When you leave a job you usually have the option of leaving your 401(k) money with your existing administrator or moving it into a new qualified plan, such as the 401(k) at your new employer or an individual retirement account. If you take possession of the money in your 401(k), you risk having to pay income taxes and a tax penalty. You can avoid paying a tax penalty on your retirement money if you adhere to the Internal Revenue Service's guidelines.
Non-Qualified Withdrawal Penalty
The IRS typically considers your contributions to your 401(k) plan to be deferred compensation. You didn't pay federal income tax on that money, although it's still subject to Social Security and Medicare taxes. Because you didn't pay taxes on the funds going into your 401(k) account, you have to pay taxes on them when they come out. If you withdraw funds from your 401(k) before they become qualified, typically after you reach age 59 1/2, you will owe a tax penalty of 10 percent of the amount withdrawn, in addition to having to pay ordinary income taxes on it.
You can avoid paying ordinary income taxes and the 10 percent tax penalty on your 401(k) money by doing a direct transfer to your IRA. If you don't already have an IRA, you'll need to first set one up with a financial institution such as a bank, mutual fund company, insurance company or investment brokerage. Ask the administrator of your 401(k) to initiate a trustee-to-trustee transfer to your IRA account. This will not involve you taking possession of your retirement funds and won't incur a tax penalty.
If you receive funds from your old 401(k) plan, you have the option of doing a 401(k) to IRA rollover. As long as you contribute an amount equal to your 401(k) distribution into an IRA within 60 days of the original distribution, you won't have to pay income taxes or a tax penalty on the distribution. However, be aware that if the money from your 401(k) is sent to you, your old 401(k) administrator is required to withhold 20 percent of that distribution and send it to the IRS. The IRS considers that 20 percent a taxable distribution. You'll have to come up with another source for an amount equal to the 20 percent withheld, and contribute that amount to your IRA. If you don't, that money will be taxed as ordinary income and will be subject to the 10 percent tax penalty.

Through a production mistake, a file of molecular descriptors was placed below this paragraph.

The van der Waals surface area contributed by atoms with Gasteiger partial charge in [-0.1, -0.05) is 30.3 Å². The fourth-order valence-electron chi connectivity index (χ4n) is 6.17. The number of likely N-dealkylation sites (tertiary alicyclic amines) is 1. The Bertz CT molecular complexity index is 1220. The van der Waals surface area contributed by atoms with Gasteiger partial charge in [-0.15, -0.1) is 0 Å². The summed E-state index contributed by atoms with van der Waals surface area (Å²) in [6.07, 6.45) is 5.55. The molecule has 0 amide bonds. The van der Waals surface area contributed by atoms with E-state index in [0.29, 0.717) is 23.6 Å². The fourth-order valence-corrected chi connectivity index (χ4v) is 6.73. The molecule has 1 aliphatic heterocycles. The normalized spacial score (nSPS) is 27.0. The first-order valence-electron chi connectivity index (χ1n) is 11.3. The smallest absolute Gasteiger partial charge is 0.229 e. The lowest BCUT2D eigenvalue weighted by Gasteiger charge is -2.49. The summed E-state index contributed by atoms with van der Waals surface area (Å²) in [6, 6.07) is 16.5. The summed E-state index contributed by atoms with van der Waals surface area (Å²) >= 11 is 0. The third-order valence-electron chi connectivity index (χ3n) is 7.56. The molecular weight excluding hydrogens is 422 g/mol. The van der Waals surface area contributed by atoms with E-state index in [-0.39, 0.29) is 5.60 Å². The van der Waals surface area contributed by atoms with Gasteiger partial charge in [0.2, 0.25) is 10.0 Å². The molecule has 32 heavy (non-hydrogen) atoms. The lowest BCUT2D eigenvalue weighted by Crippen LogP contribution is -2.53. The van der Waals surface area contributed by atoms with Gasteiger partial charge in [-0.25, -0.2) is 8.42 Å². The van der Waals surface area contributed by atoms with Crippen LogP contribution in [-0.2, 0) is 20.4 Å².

The IRS recognizes several exceptions to the non-qualified withdrawal rule. For example, withdrawals made by your estate after your death are not subject to the 10 percent tax penalty. You can take penalty-free withdrawals before age 59 1/2 if you become totally and permanently disabled. If you leave the service of your employer during or after the year you turn 55, you can take penalty-free withdrawals from your 401(k), but not from your IRA.
Mike Parker is a full-time writer, publisher and independent businessman. His background includes a career as an investments broker with such NYSE member firms as Edward Jones & Company, AG Edwards & Sons and Dean Witter. He helped launch DiscoverCard as one of the company's first merchant sales reps.